Today is Sunday, August 20, 2017

Success by degrees

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It was a cold, sunny day when Mark Campbell caught this bass feeding on shad.


I have come to believe the most valuable piece of equipment you can have on your boat, (in terms of catching spring bass), is your thermometer. Transition bass, those just starting to move toward their regular spawning areas, react strongly to water temperature.

One or two degrees can make a huge difference in both where they are and if they will bite. As the water starts to warm, they begin to move progressively shallower, always keyed to something. It may be structure or deeper water or baitfish.

Keep this in mind this spring. There are three predominant factors in early, spring fishing: Water temperature, water clarity and water depth and they are all connected.

This column is about catching early season bass. It can be done by guesswork or by technology.

Today, locating bass is almost a matter of watching television.

You find them by looking at your electronics. Those fancy screens with the side-view feature are something. They are also something I don't have. I guess I am just too old to learn or for that matter, afford that kind of equipment. That is about all I'll say about how to use one- cause I don't know how.

Let me tell you what I do know.

As the water starts to warm, begins inching out of the 40's and into the 50's, the bass start moving toward their spawning areas. One of the prime places to find them is on or around secondary points, those just off the main channel, maybe back in a cove or creek. They like single large pieces of structure. Look for sunken logs or large stumps, out by themselves. Rock piles in slightly deeper water are prime spots to hold bass. Then, look for schools of baitfish in the area. But always look at the thermometer. Two degrees can make a huge difference. Also, stick with it. You may not catch many fish, but you may catch some huge fish.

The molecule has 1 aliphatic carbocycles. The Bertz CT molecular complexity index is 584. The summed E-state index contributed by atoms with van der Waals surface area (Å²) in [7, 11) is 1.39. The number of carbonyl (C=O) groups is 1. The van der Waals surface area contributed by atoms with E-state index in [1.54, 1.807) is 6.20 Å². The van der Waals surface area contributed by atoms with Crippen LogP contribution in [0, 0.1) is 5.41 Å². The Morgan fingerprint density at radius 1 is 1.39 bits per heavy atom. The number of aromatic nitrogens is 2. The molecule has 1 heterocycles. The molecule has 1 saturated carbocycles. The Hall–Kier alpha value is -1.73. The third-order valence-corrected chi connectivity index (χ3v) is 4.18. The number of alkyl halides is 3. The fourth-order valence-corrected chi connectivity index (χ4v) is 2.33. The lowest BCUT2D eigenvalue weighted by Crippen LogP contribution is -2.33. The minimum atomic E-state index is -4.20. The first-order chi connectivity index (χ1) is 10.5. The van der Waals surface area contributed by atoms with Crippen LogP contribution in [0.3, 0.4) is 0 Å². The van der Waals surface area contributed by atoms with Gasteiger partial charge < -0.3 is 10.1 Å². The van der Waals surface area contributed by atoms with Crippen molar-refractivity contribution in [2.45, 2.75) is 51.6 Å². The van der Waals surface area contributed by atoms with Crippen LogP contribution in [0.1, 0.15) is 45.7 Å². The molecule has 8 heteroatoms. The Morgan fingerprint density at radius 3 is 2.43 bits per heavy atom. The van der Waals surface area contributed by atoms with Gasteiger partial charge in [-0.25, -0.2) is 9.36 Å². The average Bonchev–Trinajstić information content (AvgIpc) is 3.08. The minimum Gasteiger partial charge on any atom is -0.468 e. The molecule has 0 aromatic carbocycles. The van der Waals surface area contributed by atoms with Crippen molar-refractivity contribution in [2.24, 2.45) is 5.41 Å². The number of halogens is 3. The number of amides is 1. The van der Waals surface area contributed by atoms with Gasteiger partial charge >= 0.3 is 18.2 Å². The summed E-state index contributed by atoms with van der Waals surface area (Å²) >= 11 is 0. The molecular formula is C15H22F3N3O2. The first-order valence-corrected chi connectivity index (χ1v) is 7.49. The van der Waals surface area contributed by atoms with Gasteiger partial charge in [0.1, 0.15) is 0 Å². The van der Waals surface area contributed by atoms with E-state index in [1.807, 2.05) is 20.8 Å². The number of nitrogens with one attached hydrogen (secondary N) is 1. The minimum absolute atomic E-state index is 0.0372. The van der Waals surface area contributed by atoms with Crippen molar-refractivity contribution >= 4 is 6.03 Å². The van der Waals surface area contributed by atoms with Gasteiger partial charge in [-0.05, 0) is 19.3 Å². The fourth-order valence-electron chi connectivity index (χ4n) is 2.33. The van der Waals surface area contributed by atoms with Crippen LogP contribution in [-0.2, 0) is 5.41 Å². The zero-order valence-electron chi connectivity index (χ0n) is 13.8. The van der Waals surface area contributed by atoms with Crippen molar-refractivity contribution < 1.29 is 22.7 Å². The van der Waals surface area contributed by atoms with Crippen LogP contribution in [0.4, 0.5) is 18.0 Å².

My prime lures for these early season bass, given favorable water temperature, will almost always be dictated, by water clarity and that presents a problem. My first choice in a lure would be a jerkbait. The reason being, I can hold it at a certain depth for a long time and that is critical. My retrieve, once I have the lure down where I want it is slow. I'll twitch it once and pause for as long as 15-20 seconds, then, twitch and pause again. It takes patience. The fish are slow, sluggish. The long pause gives them time to get there.

But first, they have to see the lure. Obviously, they are going to do that better, in water that is clearer.

But water that is stained is almost always the warmer water and the fish are drawn to the warmer water. You see the problem? So, what do I do?

I now have two lure choices if I can't find warm water with sufficient clarity. The first one is going to probably be crankbait of some sort.

My first choice is going to probably be a ShadRap in shad color. Depending on water depth, I'll either use a shallow one or a medium. I can retrieve it slowly and pause it for a short time. My second choice will probably be a lipless crankbait such as a Rattle Trap and probably it will be silver and black or silver and blue or possibly crawfish color in really stained water. A swim bait is also a consideration when shad are present.

Just to check things out if those don't work, I may try a soft plastic like a finesse worm on a very light weight. I'll crawl this around heavier cover and brush piles, working it very slowly.

Constantly, I am checking the water temperature.

If it is a sunny day, I'll be looking in shallow water in the back of coves, looking for the schools of baitfish. Often, the birds tip me off.

As I have said before, on every rod will be monofilament line and in the early spring, that is even more important. Mono has less "feel" than braided or fluorocarbon line. It is less sensitive and these bass often hit tentatively. If your line is super sensitive, you have a tendency to jerk the lure out of their mouth before they get hooked. These bass don't usually "kill" a lure, they lip it.

Now for a bit of truth. I don't fish in cold weather anymore. In years past, I fished when ice formed in the rod guides...and caught fish. No more. I am too old and do not enjoy being cold. But I still know how to find fish before I have a good suntan. I fish warm days where I am comfortable and look for warmer water where the fish are comfortable.

It is all connected to water temperature, water clarity and depth. But the temperature is the dominant factor. It is a matter of degrees.

Contact the author atjsloan1944@gmail,com

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